Several federal lawmakers are continuing to press for emergency aid for Gloucester and other Northeast groundfishermen — and they should.
It’s now been seven months since the Department of Commerce, parent department of NOAA, recognized the fishery as an “economic disaster,” yet the federal government has done nothing to address it.
And the fishing industry, backed by state lawmakers and others, continues to press NOAA Northeast administrator John Bullard and now even the president to grant an emergency order that could extend the current Gulf of Maine cod limits — or perhaps impose trip quota accumulation caps or other steps — to push back the 77 percent cut in cod limits or otherwise give smaller, independent fishermen a viable chance to make it through another year. That, after all, is something they can’t foresee after the dire new limits take effect May 1.
So, you might think just about every avenue is being explored to help salvage at least something of a fishing year — or really, of the remaining groundfishing fleet.
Yet, that may not be the case. In pulling together a community forum for Wednesday night at The Gloucester House, local activist and former city councillor Valerie Nelson has touched on at least one new alternative — the idea of NOAA redeploying some of the likely sidelined fishing boats to help the agency carry out the kind of credible, cooperative research that NOAA and the industry desperately need. And the 7 p.m. Wednesday forum, which will draw from speakers like The Northeast Seafood Coalition’s Vito Giacalone and retired MIT ocean science professor Damon Cummings of Gloucester, can no doubt raise other potential solutions as well.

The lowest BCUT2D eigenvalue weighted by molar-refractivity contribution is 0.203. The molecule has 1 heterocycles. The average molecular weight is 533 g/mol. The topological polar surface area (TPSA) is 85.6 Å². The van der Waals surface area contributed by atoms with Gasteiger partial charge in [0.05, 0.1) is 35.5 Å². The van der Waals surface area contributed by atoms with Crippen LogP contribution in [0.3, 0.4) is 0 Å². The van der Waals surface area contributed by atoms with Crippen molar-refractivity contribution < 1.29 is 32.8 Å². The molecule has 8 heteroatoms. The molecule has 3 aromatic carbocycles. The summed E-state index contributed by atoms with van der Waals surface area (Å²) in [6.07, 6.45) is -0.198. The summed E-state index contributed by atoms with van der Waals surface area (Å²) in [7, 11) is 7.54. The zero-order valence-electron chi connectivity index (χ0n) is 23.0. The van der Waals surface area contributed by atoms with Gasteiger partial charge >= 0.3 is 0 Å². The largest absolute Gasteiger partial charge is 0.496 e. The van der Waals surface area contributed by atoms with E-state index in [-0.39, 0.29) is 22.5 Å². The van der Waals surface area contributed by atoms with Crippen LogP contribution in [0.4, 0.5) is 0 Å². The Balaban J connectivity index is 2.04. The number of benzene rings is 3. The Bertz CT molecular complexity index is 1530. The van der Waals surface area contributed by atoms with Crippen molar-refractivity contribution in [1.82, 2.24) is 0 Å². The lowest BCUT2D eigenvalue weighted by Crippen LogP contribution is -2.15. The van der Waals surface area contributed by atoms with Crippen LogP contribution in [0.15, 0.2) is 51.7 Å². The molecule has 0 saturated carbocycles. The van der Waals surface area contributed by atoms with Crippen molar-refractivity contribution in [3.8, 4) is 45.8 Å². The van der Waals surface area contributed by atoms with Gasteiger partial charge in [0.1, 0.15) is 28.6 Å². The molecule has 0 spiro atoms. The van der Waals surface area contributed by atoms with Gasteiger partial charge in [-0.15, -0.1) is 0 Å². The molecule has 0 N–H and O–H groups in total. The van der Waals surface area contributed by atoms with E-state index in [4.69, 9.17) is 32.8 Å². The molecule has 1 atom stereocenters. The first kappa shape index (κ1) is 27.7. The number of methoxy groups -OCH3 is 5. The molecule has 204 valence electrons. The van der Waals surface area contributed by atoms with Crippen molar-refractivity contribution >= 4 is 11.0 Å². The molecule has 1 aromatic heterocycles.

To date, of course, NOAA has shown no interest in cooperative research, despite pushes to do so from former U.S. Sen. John Kerry and many others. Yet Nelson is pitching this as part of what she calls a “comprehensive” approach to addressing fishing and other harborfront issues. And in that vein, this forum should hold potential, and deserves community support.
Perhaps most importantly, it deserves the eyes and ears of NOAA officials.
Let’s hope they heed this call — and points raised at the forum, as well.